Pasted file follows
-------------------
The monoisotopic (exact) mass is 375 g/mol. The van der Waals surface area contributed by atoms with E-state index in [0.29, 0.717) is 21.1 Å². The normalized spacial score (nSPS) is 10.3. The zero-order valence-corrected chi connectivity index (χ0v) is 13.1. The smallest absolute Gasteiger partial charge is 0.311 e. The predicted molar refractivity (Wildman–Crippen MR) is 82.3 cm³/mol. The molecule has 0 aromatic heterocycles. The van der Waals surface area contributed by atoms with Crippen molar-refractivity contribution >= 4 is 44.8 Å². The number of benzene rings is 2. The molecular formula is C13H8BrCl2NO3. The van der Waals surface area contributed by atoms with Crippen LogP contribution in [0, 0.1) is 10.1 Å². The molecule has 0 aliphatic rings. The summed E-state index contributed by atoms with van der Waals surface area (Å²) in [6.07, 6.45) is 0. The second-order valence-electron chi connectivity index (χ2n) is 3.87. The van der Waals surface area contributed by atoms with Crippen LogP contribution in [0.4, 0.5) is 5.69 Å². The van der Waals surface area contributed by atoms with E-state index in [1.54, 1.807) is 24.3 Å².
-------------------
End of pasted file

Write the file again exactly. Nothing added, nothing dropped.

The monoisotopic (exact) mass is 375 g/mol. The van der Waals surface area contributed by atoms with E-state index in [0.29, 0.717) is 21.1 Å². The normalized spacial score (nSPS) is 10.3. The zero-order valence-corrected chi connectivity index (χ0v) is 13.1. The smallest absolute Gasteiger partial charge is 0.311 e. The predicted molar refractivity (Wildman–Crippen MR) is 82.3 cm³/mol. The molecule has 0 aromatic heterocycles. The van der Waals surface area contributed by atoms with Crippen molar-refractivity contribution >= 4 is 44.8 Å². The number of benzene rings is 2. The molecular formula is C13H8BrCl2NO3. The van der Waals surface area contributed by atoms with Crippen LogP contribution in [0, 0.1) is 10.1 Å². The molecule has 0 aliphatic rings. The summed E-state index contributed by atoms with van der Waals surface area (Å²) in [6.07, 6.45) is 0. The second-order valence-electron chi connectivity index (χ2n) is 3.87. The van der Waals surface area contributed by atoms with Crippen LogP contribution in [0.4, 0.5) is 5.69 Å². The van der Waals surface area contributed by atoms with E-state index in [1.54, 1.807) is 24.3 Å².